Q&A

What role did receiving SBIR/STTR federal funding play in your company’s commercialization?
SBIR funding was critical to both fundamental technology/process R&D and advanced product development and certification. Branch used SBIR funds to optimize its Freeform printing technology, software stack, and materials, as well as pursue code compliance and certification of its construction products. This has enabled us to meet code compliance on every structure installed to date and build out a 40,000 sq-ft factory with a fleet of 12 operational robots.

What’s one piece of advice you’d give another company applying for SBIR/STTR funding?
Nail down your value proposition and commercialization strategy. SBIR/STTR funds, whether for DoD or non-military agencies, are designated to support “dual-use” technologies that can perform well in both the private and public sectors. This ensures that multiple revenue streams will eventually coalesce to support a technology sponsored by SBIR/STTR funds. SBIR/STTR reviewers look for a strong individual value proposition in the proposal but also focus on the commercial potential.

How did receiving an award from LaunchTN’s SBIR/STTR Matching Fund help move your company forward?
The Matching Fund from LaunchTN allowed Branch to further develop the composite product that integrates the 3D printed structure with other building materials to create a multi-functional wall assembly. This product vertical is the long-term vision of Branch’s technology — where 3D printed structures can be used to define geometries and integrate with other materials that provide necessities like insulation, moisture barriers, and architectural finishes. Eventually, this will pave the way for C-Fab® construction of full buildings.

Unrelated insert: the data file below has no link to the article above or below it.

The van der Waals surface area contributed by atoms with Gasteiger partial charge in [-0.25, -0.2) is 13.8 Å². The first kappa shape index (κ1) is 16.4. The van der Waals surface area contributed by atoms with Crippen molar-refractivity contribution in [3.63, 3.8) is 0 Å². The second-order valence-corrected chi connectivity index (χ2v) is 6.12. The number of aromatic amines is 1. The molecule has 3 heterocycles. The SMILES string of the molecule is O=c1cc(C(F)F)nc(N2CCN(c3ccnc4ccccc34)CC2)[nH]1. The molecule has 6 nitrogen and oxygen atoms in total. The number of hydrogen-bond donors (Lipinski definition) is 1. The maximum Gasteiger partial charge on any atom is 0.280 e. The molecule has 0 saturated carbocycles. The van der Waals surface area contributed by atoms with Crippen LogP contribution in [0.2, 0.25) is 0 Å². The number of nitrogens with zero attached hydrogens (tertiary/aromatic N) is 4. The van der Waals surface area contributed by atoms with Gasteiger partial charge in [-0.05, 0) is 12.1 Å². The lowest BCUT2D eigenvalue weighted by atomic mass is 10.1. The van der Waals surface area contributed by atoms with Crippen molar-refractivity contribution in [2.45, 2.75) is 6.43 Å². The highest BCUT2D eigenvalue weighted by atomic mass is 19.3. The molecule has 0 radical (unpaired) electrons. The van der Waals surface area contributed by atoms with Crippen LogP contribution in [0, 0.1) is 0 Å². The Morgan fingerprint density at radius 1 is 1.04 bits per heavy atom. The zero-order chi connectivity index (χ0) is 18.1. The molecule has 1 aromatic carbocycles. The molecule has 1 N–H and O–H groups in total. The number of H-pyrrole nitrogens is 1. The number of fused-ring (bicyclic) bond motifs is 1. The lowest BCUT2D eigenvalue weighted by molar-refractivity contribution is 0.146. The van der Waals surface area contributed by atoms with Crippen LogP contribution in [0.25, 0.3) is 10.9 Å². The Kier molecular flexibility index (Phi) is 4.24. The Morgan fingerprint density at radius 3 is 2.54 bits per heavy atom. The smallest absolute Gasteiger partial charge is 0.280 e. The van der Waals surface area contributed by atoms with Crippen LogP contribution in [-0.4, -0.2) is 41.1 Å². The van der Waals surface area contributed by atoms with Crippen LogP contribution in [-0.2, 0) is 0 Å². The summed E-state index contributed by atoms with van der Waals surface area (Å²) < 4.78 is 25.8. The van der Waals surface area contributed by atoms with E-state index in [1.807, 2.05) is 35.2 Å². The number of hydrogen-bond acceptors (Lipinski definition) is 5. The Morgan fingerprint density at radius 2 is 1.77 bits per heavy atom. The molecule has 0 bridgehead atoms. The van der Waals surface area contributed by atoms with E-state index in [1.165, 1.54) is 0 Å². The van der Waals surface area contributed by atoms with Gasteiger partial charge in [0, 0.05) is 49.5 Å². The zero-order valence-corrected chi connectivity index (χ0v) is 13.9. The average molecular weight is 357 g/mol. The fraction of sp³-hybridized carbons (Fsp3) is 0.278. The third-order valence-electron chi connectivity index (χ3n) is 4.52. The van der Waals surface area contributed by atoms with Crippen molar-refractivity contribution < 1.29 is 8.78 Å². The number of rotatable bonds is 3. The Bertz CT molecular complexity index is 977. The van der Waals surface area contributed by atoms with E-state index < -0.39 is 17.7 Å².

Why is the SBIR/STTR Matching Fund important to the state of Tennessee?
SBIR/STTR funds are critical to the development of new technology startups, but these funds often are not enough to supplement a company’s operations beyond the R&D being conducted. The Matching Fund from LaunchTN enables the company to investigate critical research avenues that arise tangential to the SBIR/STTR project and also allows the company to grow its business operations in preparation for eventual technology commercialization.

Startup Snapshot

Date founded: 2014
Home city: Chattanooga
Number of employees: 32
Capital raised: ~$22M

Branch Technology is revolutionizing the construction industry and is looking for talented, driven, and humble geniuses to join us on the journey to a more productive, efficient, and beautiful built world. They believe in Wise Stewardship, Relentless Execution, Intense Collaboration, Designed Beauty, Other-Centeredness, and Humble Geniuses. If you align with these core values, connect with Branch: Website, LinkedIn, Facebook, Twitter, Instagram

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Empowering Tennessee’s entrepreneurial ecosystem and working to make TN the most startup-friendly state in the nation. Host of 36|86 Festival | launchtn.org